Birth/Death assumptions are supposedly made according to estimates of where the BLS thinks we are in the economic cycle. Theory is one thing. Practice is clearly another as noted by numerous recent revisions.

Birth-Death Number Revisions

Inquiring minds note enormous backward revisions in Birth-Death reporting.

Birth Death Model (as reported in January)

Birth Death Model Revisions 2010 (as reported February)

Is this new model going to reflect reality going forward?

That’s hard to say, but things were so screwed up before that it is unlikely to be any worse. One encouraging sign is several negative numbers in the recent chart. January would have been negative too, had they shown it. Historically there were only 2 negative number every year, January and July. That anomaly broke November of 2010.

Birth Death Model Revisions 2011 (April)

Do NOT subtract 117,000 from the headline number. That is statistically invalid.

Household Data

In the last year, the civilian population rose by 1,841,000. Yet the labor force dropped by 489,000. Those not in the labor force rose by 2,330,000.

Note that the number of people employed fell in the last year, as did the unemployment rate.

Were it not for people dropping out of the labor force, the unemployment rate would be over 11%.

Households Stats

  • The number of unemployed persons (13.5 million) and the unemployment rate (8.8 percent) changed little in March. The labor force also was little changed over the month. Since November 2010, the jobless rate has declined by 1.0 percentage point.
  • The number of job losers and persons who completed temporary jobs, at 8.2 million, was little changed in March but has fallen by 1.3 million since November 2010.
  • The number of long-term unemployed (those jobless for 27 weeks or more) was 6.1 million in March; their share of the unemployed increased from 43.9 to 45.5 percent over the month.
  • In March, the civilian labor force participation rate held at 64.2 percent, and the employment population ratio, at 58.5 percent, changed little.
  • The number of persons employed part time for economic reasons was little changed in March, at 8.4 million. These individuals were working part time because their hours had been cut back or because they were unable to find a full-time job.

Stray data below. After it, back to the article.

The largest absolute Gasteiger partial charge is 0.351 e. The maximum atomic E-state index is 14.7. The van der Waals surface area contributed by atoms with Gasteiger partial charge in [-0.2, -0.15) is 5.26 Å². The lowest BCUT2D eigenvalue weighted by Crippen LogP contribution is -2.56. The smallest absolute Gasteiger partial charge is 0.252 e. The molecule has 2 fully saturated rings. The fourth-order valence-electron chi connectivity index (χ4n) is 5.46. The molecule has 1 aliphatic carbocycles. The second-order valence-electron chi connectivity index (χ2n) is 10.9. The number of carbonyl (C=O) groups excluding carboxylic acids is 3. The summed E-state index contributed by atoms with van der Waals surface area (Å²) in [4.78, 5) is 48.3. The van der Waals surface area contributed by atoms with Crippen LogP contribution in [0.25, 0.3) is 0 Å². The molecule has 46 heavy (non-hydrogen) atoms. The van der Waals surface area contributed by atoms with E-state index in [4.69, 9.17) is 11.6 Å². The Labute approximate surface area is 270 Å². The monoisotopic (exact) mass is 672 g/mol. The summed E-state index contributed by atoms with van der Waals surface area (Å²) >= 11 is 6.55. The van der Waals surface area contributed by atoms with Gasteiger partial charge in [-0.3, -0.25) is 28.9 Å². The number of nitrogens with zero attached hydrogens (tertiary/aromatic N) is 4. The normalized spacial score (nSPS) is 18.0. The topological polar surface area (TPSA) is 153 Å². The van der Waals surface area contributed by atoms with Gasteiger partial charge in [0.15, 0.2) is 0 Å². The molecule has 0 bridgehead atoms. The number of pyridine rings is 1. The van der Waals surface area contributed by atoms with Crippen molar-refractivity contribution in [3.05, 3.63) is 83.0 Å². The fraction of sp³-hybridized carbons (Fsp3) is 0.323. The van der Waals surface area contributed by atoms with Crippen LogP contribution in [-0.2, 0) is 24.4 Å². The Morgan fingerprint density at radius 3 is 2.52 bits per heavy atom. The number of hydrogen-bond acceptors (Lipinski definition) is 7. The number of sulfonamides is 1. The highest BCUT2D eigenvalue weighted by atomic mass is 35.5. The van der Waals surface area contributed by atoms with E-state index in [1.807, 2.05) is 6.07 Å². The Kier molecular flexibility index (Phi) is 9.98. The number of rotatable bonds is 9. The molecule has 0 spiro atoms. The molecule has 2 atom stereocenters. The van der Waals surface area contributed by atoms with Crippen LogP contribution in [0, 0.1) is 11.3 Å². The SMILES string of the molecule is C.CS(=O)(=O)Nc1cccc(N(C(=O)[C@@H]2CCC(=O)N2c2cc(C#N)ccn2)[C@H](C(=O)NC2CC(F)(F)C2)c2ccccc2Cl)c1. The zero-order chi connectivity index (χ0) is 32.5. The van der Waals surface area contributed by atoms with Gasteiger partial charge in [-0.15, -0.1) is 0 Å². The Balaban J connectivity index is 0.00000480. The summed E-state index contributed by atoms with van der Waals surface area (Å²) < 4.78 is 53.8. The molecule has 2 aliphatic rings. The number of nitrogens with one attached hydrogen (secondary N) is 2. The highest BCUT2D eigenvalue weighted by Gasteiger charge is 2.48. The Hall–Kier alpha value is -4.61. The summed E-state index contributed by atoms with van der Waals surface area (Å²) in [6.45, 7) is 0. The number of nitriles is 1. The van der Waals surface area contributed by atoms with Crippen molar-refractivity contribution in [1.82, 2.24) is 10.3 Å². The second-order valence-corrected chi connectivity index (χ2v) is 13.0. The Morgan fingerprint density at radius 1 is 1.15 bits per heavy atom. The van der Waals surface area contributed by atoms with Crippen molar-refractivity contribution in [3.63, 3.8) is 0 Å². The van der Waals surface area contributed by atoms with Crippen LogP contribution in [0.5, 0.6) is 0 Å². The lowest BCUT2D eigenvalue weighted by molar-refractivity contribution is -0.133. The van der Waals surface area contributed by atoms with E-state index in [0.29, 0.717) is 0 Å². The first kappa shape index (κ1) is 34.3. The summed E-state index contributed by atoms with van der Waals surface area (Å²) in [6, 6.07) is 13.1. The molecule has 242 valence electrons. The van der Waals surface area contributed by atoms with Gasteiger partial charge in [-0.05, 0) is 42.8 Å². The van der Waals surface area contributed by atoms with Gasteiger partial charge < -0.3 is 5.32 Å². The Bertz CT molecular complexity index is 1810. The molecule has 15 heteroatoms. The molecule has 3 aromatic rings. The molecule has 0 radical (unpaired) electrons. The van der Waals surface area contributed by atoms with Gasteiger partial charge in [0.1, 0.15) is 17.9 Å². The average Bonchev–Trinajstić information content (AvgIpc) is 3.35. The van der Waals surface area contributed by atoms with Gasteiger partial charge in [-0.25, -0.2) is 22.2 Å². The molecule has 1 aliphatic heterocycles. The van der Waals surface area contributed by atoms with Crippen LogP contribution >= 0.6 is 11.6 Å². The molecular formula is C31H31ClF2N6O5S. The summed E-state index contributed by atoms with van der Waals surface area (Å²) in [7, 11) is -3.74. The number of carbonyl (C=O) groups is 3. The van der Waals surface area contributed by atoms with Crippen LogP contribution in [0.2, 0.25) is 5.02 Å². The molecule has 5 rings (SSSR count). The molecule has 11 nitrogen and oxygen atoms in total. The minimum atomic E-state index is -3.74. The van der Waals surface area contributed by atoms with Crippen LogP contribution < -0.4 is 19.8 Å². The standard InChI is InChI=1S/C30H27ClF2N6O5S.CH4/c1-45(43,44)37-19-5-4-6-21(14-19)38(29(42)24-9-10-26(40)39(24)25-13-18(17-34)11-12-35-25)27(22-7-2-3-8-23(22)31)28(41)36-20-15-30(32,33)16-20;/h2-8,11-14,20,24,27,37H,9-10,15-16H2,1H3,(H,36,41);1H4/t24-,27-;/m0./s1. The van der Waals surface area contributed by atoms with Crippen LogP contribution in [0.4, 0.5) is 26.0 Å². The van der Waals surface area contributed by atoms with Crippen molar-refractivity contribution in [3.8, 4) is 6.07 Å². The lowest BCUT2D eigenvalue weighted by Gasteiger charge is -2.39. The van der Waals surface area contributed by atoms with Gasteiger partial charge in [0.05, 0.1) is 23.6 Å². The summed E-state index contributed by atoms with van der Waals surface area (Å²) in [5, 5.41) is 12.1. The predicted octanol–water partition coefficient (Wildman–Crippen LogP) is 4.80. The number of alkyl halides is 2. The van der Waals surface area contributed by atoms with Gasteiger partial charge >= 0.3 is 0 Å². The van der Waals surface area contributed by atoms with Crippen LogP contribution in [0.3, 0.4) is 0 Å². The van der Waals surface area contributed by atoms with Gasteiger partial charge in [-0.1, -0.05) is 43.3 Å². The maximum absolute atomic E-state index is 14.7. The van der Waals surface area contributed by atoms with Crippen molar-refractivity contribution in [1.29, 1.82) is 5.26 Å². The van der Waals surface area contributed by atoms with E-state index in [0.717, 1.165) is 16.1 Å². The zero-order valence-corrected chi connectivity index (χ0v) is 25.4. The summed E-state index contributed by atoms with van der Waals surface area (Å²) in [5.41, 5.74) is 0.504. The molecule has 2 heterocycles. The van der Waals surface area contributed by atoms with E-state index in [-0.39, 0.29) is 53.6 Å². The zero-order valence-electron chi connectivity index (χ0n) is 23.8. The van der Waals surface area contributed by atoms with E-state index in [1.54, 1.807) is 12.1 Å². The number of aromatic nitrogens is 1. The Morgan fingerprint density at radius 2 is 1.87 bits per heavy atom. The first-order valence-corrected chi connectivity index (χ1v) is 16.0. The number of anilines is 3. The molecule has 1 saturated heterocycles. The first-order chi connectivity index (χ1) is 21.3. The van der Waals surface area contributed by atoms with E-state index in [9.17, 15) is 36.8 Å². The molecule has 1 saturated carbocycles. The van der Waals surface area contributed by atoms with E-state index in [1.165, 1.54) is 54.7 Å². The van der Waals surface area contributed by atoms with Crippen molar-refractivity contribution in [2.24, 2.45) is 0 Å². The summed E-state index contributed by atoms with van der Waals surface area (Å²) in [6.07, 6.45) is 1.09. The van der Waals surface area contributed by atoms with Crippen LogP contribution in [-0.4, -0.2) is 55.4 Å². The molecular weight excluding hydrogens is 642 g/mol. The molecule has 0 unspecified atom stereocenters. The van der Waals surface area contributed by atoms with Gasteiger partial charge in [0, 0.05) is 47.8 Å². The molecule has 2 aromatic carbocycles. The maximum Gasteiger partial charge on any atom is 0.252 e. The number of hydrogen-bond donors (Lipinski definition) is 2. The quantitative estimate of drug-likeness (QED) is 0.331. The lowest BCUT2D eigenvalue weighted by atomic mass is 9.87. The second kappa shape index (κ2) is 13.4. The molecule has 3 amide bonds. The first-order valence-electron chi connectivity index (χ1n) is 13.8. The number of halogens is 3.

• In March, 2.4 million persons were marginally attached to the labor force, up slightly from a year earlier. (These data are not seasonally adjusted.) These individuals were not in the labor force, wanted and were available for work, and had looked for a job sometime in the prior 12 months. They were not counted as unemployed because they had not searched for work in the 4 weeks preceding the survey.

Table A-8 Part Time Status

click on chart for sharper image

There are now 8,433,000 workers whose hours may rise before those companies start hiring more workers.

Note that the number of people working part time for economic reasons rose by 93,000 in the last month.

Table A-15

Table A-15 is where one can find a better approximation of what the unemployment rate really is.

click on chart for sharper image

Distorted Statistics

Given the total distortions of reality with respect to not counting people who allegedly dropped out of the work force, it is hard to discuss the numbers.

The official unemployment rate is 8.8%. However, if you start counting all the people that want a job but gave up, all the people with part-time jobs that want a full-time job, all the people who dropped off the unemployment rolls because their unemployment benefits ran out, etc., you get a closer picture of what the unemployment rate is. That number is in the last row labeled U-6.

While the “official” unemployment rate is an unacceptable 8.8%, U-6 is much higher at 15.7%.

Things are much worse than the reported numbers would have you believe.

That said, this was a solid jobs report, not as measured by the typical recovery, but one of the better reports we have seen for years.

On the negative side, wages are not keeping up with the CPI, wage growth is skewed to the top end, and full time jibs are hard to come by.

At the current pace, the unemployment number would ordinarily drop, but not fast. However, many of those millions who dropped out of the workforce could start looking if they think jobs may be out there. Should that happen, the unemployment rate could rise, even if the economy adds jobs at this pace. It is very questionable if this pace of jobs keeps up.

Mike “Mish” Shedlock
http://globaleconomicanalysis.blogspot.com